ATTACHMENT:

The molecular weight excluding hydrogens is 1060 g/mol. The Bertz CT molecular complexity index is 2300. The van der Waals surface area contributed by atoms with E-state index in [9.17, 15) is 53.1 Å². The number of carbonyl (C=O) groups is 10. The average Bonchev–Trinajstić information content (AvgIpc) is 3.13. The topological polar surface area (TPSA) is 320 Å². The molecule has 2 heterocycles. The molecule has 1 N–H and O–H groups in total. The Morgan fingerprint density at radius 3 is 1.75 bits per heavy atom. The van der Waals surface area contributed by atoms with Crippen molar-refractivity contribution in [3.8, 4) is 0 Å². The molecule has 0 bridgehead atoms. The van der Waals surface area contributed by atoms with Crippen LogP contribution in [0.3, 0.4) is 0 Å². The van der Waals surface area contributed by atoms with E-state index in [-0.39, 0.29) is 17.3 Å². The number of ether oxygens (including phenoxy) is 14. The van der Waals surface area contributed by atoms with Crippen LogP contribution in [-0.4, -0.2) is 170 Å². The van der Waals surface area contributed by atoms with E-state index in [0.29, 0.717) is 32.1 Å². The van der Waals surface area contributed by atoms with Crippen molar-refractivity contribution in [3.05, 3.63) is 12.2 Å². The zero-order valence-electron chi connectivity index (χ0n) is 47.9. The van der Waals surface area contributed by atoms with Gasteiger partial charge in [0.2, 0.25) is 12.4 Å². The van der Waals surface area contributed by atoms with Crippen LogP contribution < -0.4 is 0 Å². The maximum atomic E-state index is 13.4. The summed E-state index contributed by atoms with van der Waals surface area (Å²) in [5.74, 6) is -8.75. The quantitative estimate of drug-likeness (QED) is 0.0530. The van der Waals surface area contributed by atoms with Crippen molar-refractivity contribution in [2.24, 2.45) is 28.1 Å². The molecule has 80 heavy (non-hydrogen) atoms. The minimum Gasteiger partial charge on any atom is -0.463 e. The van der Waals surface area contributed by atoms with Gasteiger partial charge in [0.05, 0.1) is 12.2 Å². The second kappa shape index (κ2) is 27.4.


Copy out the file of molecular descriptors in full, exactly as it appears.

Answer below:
The molecular weight excluding hydrogens is 1060 g/mol. The Bertz CT molecular complexity index is 2300. The van der Waals surface area contributed by atoms with E-state index in [9.17, 15) is 53.1 Å². The number of carbonyl (C=O) groups is 10. The average Bonchev–Trinajstić information content (AvgIpc) is 3.13. The topological polar surface area (TPSA) is 320 Å². The molecule has 2 heterocycles. The molecule has 1 N–H and O–H groups in total. The Morgan fingerprint density at radius 3 is 1.75 bits per heavy atom. The van der Waals surface area contributed by atoms with Crippen molar-refractivity contribution in [3.8, 4) is 0 Å². The molecule has 0 bridgehead atoms. The van der Waals surface area contributed by atoms with Crippen LogP contribution in [0.3, 0.4) is 0 Å². The van der Waals surface area contributed by atoms with E-state index in [-0.39, 0.29) is 17.3 Å². The number of ether oxygens (including phenoxy) is 14. The van der Waals surface area contributed by atoms with Crippen LogP contribution in [-0.4, -0.2) is 170 Å². The van der Waals surface area contributed by atoms with E-state index in [0.29, 0.717) is 32.1 Å². The van der Waals surface area contributed by atoms with Crippen molar-refractivity contribution in [3.05, 3.63) is 12.2 Å². The zero-order valence-electron chi connectivity index (χ0n) is 47.9. The van der Waals surface area contributed by atoms with Gasteiger partial charge in [0.2, 0.25) is 12.4 Å². The van der Waals surface area contributed by atoms with Crippen LogP contribution < -0.4 is 0 Å². The maximum atomic E-state index is 13.4. The summed E-state index contributed by atoms with van der Waals surface area (Å²) in [5.74, 6) is -8.75. The quantitative estimate of drug-likeness (QED) is 0.0530. The van der Waals surface area contributed by atoms with Crippen molar-refractivity contribution in [2.24, 2.45) is 28.1 Å². The molecule has 80 heavy (non-hydrogen) atoms. The minimum Gasteiger partial charge on any atom is -0.463 e. The van der Waals surface area contributed by atoms with Gasteiger partial charge in [0.05, 0.1) is 12.2 Å². The second kappa shape index (κ2) is 27.4.